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This is one of the most insane movies ever made. Watching it twenty-five
years later, I'm still amazed that any studio actually gave the go-ahead to
this shameless eruption of outrageous bad taste, politically incorrect
madness and outright lunacy. It's the kind of film everyone would like to
make if they had the money and the resources, and then proudly show off to
their friends over beer and Pringles whilst beaming "Ain't I a genius?"!
Honestly, it's that good.
The Zucker brothers were obviously highly influenced by the Monty Python way of thinking (though without the benefit of an Oxbridge education), and it shows in segments like 'AM Today', 'Death Appeal', the interview where the microphone grabs all the attention, 'Danger Seekers' (not for the easily offended, but it cracks me up every time), the courtroom sketch and the central 'A Fistful Of Yen' spoof, which rips into every chop-socky film ever made, and even finds room to spoof the Wizard Of Oz...like I said, Good GOD! Another unforgettable sketch is the soft-porn parody 'Catholic High School Girls In Trouble', if only for that jaw-dropping scene with Uschi Digart (credited here as Ursula Digard) in the shower, and the corny-but-hysterical "Marilyn Chambers recreating her classic role / roll" quickie.
A barrel full of laughs. Not for all tastes, but a hundred times better than the Airplane / Top Secret / Naked Gun movies that followed. See you next Wednesday...
A bunch of skits spoofing TV shows, commercials, movies, previews etc etc. There's also a long dead on target spoof of "Enter the Dragon" called "A Fistful of Yen". The film is very 70s--some of the references won't make any sense to anyone born after 1977. Also much of the humor is exceptionally crude and there's a huge overabundance of gratuitious female nudity and fairly graphic sex. This film wouldn't be made today and would easily have gotten an NC-17 rating if it had. Still, the film is often hilarious--I laughed myself silly at some of the crudest humor possible. So, it's worth seeing, but if you're easily offended do NOT see it! Also where else can you see Bill Bixby, George Lazenby, Donald Sutherland and Henry Gibson in a film with the coming attractions of "Catholic High School Girls in Trouble"?
"Kentucky Fried Movie" is tasteless, unsophisticated, and decidedly sophomoric... and one of the most hilarious films ever made! A string of politically incorrect segments made by the creators of "Airplane!" and "The Naked Gun", "KFM" is an "R"-rated romp that today, nearly 30 years after its release, would be too shocking to even warrant the dreaded "NC-17" rating. Forget those unfunny amateurs Broken Lizard or the overrated Farrelly Brothers. We're talking naked breasts, oral sex, racial slurs, violence... and yet each segment leaves you delirious from not only laughter but disbelief at the fact that the Zuckers actually go away with all this. I've discovered that it really takes a certain kind of innocence to make a movie like "KFM", a naive belief that people will simply laugh at the crude spectacle of it all. Segments include a wholesome couple listening to a 1950s style "how-to" record on foreplay (wait till you see what the record comes equipped with), a thrill seeker whose trademark stunt is going to a crowd of black men and yelling out the N-word (how bold is this scene? No one has dared imitate it since), and a political debate between two analysts that ends with one of them cheerfully telling the other to "blow it out your a**" and giving them the finger. The highlight is the mini-movie within the movie, "A Fistful of Yen". A parody of all the Bruce Lee films, its hero, Loo, fights the evil Klahn, a one-armed criminal mastermind with a fondness for the phrase "extraordinary magnitude". It also pokes fun at the endless fights from the Lee films, as well as the characters' fractured English (little trivia, the actors really were Asian and spoke poor English in real life, so it wasn't intentional on their parts) The twist ending of "Yen" is one of the goofiest things you ever saw in your life. Despite the often offensive humor of "KFM", it's not a mean film by any means. No one is really safe from the wacky chaos it inflicts, and it's just hilarious. In our time of hand-wringing political correctness, "KFM" offers a cathartic experience of laughing out loud at our fears, prejudices, and, yes, stupidity. This is indeed a finger-lickin' good comedy.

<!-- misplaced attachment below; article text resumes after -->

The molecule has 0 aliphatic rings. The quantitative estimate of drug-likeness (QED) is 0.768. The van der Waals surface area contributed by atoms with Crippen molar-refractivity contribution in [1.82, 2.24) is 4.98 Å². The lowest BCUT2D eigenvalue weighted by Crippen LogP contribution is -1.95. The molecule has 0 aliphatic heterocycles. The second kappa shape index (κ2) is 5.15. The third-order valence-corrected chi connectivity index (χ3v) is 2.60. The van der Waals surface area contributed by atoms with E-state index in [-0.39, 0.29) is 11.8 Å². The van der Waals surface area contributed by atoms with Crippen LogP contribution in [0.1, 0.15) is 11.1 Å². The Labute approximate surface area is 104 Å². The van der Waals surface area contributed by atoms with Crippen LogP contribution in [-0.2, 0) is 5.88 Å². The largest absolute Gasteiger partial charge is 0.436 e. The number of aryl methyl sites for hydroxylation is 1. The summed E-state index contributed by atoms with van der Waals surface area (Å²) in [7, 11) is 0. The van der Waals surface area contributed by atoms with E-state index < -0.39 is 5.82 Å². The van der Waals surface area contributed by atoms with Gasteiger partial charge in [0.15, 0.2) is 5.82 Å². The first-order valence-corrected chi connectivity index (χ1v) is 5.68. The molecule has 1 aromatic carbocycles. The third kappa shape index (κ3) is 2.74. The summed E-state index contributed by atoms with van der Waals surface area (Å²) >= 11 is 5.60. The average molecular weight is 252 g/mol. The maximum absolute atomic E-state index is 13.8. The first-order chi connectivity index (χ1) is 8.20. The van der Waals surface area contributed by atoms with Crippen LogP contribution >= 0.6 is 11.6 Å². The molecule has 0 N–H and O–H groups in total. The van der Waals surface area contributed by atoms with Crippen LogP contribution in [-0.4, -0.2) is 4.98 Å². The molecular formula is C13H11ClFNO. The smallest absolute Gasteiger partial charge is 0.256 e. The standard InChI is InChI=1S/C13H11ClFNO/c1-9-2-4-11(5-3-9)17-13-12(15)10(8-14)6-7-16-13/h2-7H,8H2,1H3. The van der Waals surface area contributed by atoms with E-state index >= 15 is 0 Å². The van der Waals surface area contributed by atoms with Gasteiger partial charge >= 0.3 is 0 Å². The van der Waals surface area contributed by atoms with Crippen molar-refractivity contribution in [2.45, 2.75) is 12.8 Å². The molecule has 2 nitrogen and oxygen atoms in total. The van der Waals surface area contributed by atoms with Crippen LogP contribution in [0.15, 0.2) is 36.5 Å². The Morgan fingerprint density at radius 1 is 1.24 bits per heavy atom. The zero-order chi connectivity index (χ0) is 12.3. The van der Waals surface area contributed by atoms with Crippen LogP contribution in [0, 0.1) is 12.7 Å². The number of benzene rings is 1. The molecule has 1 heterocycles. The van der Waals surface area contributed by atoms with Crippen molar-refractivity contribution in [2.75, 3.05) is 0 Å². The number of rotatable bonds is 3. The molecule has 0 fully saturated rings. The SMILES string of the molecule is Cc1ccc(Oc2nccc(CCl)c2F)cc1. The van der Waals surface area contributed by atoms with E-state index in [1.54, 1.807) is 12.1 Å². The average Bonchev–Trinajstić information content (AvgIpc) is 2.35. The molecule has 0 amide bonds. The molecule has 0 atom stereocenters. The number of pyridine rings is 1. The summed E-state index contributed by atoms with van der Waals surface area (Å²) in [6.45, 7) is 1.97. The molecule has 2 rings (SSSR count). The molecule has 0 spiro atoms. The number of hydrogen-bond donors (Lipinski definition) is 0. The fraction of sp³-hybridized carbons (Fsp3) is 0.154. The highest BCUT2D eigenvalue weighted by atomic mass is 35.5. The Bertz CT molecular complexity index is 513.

The writers of Airplane! honed their comedic edge a few years earlier putting this smorgasboard together. Film is a Firesign Theatre-esque "comedy anthology", a group of generally good comedy skits centered around a very funny martial arts take-off. Ages rather well despite being frequently copied. The persons responsible for this movie have my gratitude.
Though this movie has absolutely nothing to it, its considered a great
movie on my part.
Not only did this movie make me burst a gut, but its a great satire of, well, everything. It's the remedy to any tear-jerker and also a great movie to watch when there's, "just nothing on that night", sit through it, have some laughs, and enjoy it. There's nothing better to it.
Of course, the main skit, "A fistful of yen" was absolute genius. The moves, and the way they were all made, was absolute prodegetic. I praise David and Jerry Zucker for this, and again, John Landis continues to make great movies. This, for one, is probably in his best other than "Animal House" and "The Blues Brothers".
Serve up the chicken, because this movie is going to eat your heart out!
This movie was like the Holy Grail of DVDs for me; I couldn't find it
for the longest time. Finally I just picked it up off E-Bay (which I
should have done from the start, of course) and watched it for the
first time in years last night.
In terms of laughs per minute, this one is a strong contender for funniest movie of all time. Written by Zucker Abraham and Zucker, directed by John Landis, and produced by Samuel L Bronkowitz (just kidding), "The Kentucky Fried Movie" is really nothing more than a collection of skits, barely connected by the convention that they're all things you might see on TV (or at the movies). But, oh, the skits. Let's just say that no single episode of "Saturday Night Live" was ever this funny.